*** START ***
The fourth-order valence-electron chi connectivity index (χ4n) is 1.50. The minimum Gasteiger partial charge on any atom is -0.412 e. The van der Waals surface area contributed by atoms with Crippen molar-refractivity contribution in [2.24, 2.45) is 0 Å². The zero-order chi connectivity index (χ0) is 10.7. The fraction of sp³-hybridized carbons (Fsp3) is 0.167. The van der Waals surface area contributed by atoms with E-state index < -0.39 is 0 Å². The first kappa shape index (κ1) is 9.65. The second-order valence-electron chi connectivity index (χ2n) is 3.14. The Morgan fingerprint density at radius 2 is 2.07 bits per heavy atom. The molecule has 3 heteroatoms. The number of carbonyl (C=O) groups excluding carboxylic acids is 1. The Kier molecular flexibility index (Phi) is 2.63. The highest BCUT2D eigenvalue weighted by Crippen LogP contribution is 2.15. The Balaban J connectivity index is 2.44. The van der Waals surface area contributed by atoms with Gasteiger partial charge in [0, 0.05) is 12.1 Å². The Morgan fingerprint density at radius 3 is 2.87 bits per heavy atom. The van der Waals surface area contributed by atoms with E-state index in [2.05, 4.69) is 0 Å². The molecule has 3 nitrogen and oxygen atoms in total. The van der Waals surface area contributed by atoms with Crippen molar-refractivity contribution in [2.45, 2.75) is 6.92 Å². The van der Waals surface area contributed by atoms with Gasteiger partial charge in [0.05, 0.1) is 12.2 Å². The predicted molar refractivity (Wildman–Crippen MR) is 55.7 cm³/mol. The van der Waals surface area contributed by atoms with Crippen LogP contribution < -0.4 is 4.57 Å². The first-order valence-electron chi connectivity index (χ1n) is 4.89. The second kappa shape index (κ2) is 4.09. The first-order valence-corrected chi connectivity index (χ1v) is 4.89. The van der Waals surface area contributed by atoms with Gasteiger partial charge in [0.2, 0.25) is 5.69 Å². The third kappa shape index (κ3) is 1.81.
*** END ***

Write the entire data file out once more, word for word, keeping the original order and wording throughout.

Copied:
The fourth-order valence-electron chi connectivity index (χ4n) is 1.50. The minimum Gasteiger partial charge on any atom is -0.412 e. The van der Waals surface area contributed by atoms with Crippen molar-refractivity contribution in [2.24, 2.45) is 0 Å². The zero-order chi connectivity index (χ0) is 10.7. The fraction of sp³-hybridized carbons (Fsp3) is 0.167. The van der Waals surface area contributed by atoms with E-state index < -0.39 is 0 Å². The first kappa shape index (κ1) is 9.65. The second-order valence-electron chi connectivity index (χ2n) is 3.14. The Morgan fingerprint density at radius 2 is 2.07 bits per heavy atom. The molecule has 3 heteroatoms. The number of carbonyl (C=O) groups excluding carboxylic acids is 1. The Kier molecular flexibility index (Phi) is 2.63. The highest BCUT2D eigenvalue weighted by Crippen LogP contribution is 2.15. The Balaban J connectivity index is 2.44. The van der Waals surface area contributed by atoms with Gasteiger partial charge in [0, 0.05) is 12.1 Å². The Morgan fingerprint density at radius 3 is 2.87 bits per heavy atom. The van der Waals surface area contributed by atoms with E-state index in [2.05, 4.69) is 0 Å². The molecule has 3 nitrogen and oxygen atoms in total. The van der Waals surface area contributed by atoms with Crippen molar-refractivity contribution in [2.45, 2.75) is 6.92 Å². The van der Waals surface area contributed by atoms with Gasteiger partial charge in [0.05, 0.1) is 12.2 Å². The predicted molar refractivity (Wildman–Crippen MR) is 55.7 cm³/mol. The van der Waals surface area contributed by atoms with Crippen LogP contribution < -0.4 is 4.57 Å². The first-order valence-electron chi connectivity index (χ1n) is 4.89. The second kappa shape index (κ2) is 4.09. The first-order valence-corrected chi connectivity index (χ1v) is 4.89. The van der Waals surface area contributed by atoms with Gasteiger partial charge in [0.2, 0.25) is 5.69 Å². The third kappa shape index (κ3) is 1.81.